On the last day in Beijing, Schiller had the opportunity to visit a school. Schiller was impressed at the students’ knowledge of English, which is a major point of concentration for the students.

Next the delegation was off to Shanghai. On the plane trip there, the Governor and First Lady were seated directly behind Schiller on the plane, and he had the opportunity to visit with them before the flight.

Most of Shanghai was very modern, but Schiller was able to find some more old-fashioned areas, which were more like what Schiller had expected to see.

While in Shanghai, Schiller had the opportunity to see the second tallest building in Asia, and Shanghai Harbor.

Also in Shanghai, Schiller had the opportunity to visit a waste treatment plant.

From Shanghai, it was off to Hong Kong—with a bit of a delay. The group’s flight was delayed for several hours, but eventually they made it there.

In Hong Kong, the hotel was what Schiller described as one of the nicest he has ever seen—or probably will ever see. While the city was beautiful, it was evident that air quality was not the best. Soot and dust often built up on windows, and crept into hotel rooms even when no one was staying there.

Hong Kong had many beautiful aspects too, including the harbor, which was even more picturesque at night.

On the last day of the trip, Schiller visited a sewage treatment in Hong Kong.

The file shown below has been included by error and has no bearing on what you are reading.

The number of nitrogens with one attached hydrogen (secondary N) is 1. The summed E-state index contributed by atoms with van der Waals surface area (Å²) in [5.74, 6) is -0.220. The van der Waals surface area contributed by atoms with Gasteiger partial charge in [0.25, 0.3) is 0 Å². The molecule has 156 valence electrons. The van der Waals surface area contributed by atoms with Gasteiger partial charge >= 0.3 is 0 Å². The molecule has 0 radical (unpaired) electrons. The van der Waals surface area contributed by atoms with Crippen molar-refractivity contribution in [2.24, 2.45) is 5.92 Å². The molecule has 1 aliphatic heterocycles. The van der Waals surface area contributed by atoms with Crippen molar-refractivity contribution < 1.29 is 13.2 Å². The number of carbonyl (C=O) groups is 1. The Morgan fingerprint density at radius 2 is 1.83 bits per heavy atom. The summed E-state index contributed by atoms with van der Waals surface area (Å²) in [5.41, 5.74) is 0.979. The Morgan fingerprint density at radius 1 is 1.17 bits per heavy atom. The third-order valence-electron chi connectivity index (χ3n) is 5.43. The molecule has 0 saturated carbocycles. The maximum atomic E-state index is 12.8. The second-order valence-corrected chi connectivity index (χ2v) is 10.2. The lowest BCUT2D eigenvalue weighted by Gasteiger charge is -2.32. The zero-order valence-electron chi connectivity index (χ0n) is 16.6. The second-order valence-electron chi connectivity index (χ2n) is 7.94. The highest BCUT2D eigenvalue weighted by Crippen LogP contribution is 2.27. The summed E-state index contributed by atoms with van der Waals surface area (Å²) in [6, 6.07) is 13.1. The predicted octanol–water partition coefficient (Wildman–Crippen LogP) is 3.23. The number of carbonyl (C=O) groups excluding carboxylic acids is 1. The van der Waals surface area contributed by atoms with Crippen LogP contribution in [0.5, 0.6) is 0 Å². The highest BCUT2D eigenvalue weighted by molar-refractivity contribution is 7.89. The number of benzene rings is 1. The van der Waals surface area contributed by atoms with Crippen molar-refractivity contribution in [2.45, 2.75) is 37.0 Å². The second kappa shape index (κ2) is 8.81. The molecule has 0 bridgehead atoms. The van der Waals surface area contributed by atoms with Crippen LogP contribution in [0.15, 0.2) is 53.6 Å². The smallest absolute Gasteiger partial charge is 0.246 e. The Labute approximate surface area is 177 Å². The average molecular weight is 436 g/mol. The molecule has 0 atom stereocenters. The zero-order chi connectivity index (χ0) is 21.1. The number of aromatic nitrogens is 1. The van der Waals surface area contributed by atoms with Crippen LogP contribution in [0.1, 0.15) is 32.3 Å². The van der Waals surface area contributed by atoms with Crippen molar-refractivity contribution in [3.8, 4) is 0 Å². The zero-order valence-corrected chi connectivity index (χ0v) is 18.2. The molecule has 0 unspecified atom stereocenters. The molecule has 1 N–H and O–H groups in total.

Schiller, who plans to pursue a career in mechanical engineering, said visiting the treatment plants was interesting, and he enjoyed being able to see the mechanical workings of the plants.

Schiller was impressed with all of the cities he visited, and noted the unique architecture that was all around. There was also a great deal of construction going on everywhere.

While he acknowledges that he got to see the best side of Chinese life for the most part, Schiller said he has an improved view of China following the trip.

“My perception of China was better coming back than it was going,” he said.

For the most part, Schiller’s work is done for the website. There are plans in the works to get the student ambassadors back together. It is also hoped that the entire group will be reunited to celebrate the Chinese New Year.


Marlene Buck is seeking community-minded buyer

Marlene Buck is proud of her Four Seasons’ women’s clothing store.

“It’s a good business. We draw customers from a long ways.”

But after more than 40 years in retailing, and more than 20 as a business owner, the veteran Tracy merchant is ready for new adventures.

“It’s time to turn the store over to someone with new ideas and new energy,” Buck says.